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Is there any difference between updating the statistics of a table using sp_updatestats with out resample and updating stats of table using UPDATE STATISTICS without sample options(FULLSCAN,SAMPLE PERCENT,RESAMPLE)

exec sp_updatestats vs update statistics tablename

updating the tables using sp_updatestats with default value NO will update the statistics with default sampling rate.

similarly updating statistics of table using UPDATE STATISTICS without sample options(FULLSCAN,SAMPLE PERCENT,RESAMPLE) will also update the table statistics with default sampling.

So is there any difference between both methods? Am I missing anything here ?

Update :

I know that sp_updatestats runs on all the tables but using UPDATE STATISTICS we can update statistics of specific table.

5

Is there any difference between updating the statistics of a table using sp_updatestats with out resample and updating stats of table using UPDATE STATISTICS without sample options(FULLSCAN,SAMPLE PERCENT,RESAMPLE)

Adding to what is already mentioned by @Gameiswar, the other difference which I know with sp_updatestats, when you run it for all tables of database it ONLY updates statistics of tables which has at least one row changed. BOL says

For disk-based tables, sp_updatestats updates only the statistics that require updating based on the rowmodctr information in the sys.sysindexes catalog view, thus avoiding unnecessary updates of statistics on unchanged rows.

So when you run sp_updatestats and it says statistics for all tables have been updated this is incorrect/misleading only for tables which has at least one row changed was stats updated.

While going with UPDATE STATISTICS you have quite lot of options to use for stats update.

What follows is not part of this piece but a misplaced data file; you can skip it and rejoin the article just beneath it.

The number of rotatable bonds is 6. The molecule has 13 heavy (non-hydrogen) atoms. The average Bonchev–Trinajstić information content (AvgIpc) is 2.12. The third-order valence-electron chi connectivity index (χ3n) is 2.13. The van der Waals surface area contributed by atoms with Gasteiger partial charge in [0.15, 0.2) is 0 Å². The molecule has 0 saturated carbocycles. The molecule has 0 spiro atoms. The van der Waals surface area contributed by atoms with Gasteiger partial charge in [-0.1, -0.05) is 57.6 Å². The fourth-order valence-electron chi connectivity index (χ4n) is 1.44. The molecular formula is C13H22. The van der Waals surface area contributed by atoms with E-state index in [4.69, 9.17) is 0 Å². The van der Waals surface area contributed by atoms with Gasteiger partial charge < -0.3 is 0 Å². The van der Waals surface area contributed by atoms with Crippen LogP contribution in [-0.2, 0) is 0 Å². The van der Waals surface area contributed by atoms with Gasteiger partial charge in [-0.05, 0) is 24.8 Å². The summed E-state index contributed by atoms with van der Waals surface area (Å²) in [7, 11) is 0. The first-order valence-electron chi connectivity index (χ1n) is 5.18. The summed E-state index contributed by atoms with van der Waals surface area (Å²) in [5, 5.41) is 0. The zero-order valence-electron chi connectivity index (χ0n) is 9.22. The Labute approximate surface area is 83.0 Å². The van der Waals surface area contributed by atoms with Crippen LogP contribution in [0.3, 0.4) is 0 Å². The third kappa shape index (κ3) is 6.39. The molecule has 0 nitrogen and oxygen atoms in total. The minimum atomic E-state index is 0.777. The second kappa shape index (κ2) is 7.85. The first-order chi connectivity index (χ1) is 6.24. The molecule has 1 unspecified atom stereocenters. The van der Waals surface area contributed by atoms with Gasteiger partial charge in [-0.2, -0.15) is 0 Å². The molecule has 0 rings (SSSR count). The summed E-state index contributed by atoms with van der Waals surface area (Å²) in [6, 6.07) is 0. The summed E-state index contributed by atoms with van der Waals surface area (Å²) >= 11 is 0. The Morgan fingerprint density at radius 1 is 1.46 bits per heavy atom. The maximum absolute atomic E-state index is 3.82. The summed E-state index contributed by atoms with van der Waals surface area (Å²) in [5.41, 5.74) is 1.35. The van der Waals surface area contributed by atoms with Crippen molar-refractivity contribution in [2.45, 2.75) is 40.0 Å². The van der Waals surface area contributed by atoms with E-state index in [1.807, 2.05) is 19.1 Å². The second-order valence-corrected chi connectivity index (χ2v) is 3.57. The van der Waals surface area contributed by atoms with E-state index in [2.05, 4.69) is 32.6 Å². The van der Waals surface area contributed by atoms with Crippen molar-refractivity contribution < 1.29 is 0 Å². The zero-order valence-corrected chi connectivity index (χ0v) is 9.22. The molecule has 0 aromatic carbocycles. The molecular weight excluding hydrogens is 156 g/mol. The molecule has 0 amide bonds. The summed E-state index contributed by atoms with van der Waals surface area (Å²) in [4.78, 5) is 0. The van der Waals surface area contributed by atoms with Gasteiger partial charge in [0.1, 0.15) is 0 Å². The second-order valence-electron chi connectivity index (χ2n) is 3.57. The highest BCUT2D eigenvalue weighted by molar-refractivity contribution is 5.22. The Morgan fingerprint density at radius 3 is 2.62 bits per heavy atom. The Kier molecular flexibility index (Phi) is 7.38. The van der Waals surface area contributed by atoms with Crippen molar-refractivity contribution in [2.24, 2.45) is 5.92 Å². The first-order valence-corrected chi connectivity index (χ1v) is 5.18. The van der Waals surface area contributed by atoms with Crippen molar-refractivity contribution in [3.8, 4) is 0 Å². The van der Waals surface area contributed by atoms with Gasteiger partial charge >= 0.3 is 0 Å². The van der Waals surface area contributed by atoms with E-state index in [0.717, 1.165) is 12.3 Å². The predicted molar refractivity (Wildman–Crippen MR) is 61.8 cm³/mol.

Plus when you rebuild the index with full scan or with default options the stats are updated for that index so no need to rebuild stats again for it.

PS: Whatever the difference may be, I would not use sp_updatestats as the mechanism it uses to update stats is not good, why should i update stats for table if just one row has changed and I have 100K rows in table, it will just consume resources and cause more issue.

EDIT:

If you want to update stats selectively and do not want to run sp_updatestas use below query to filter out outdated stats. This query uses DMF and would work from SQL Server 2008 R2 SP2 , SQL Server 2012 Sp1 and above, Copied from Erin Stellato's blog

NOTE: Realize that different tables may have different thresholds and you will need to tweak the query above for your databases. For some tables, waiting until 15% or 20% of the rows have been modified may be ok. But for others, you may need to update at 10% or even 5%, depending on the actual values and their skew.

SELECT [sch].[name] + '.' + [so].[name] AS [TableName] ,
[ss].[name] AS [Statistic],
[sp].[last_updated] AS [StatsLastUpdated] ,
[sp].[rows] AS [RowsInTable] ,
[sp].[rows_sampled] AS [RowsSampled] ,
[sp].[modification_counter] AS [RowModifications]
FROM [sys].[stats] [ss]
JOIN [sys].[objects] [so] ON [ss].[object_id] = [so].[object_id]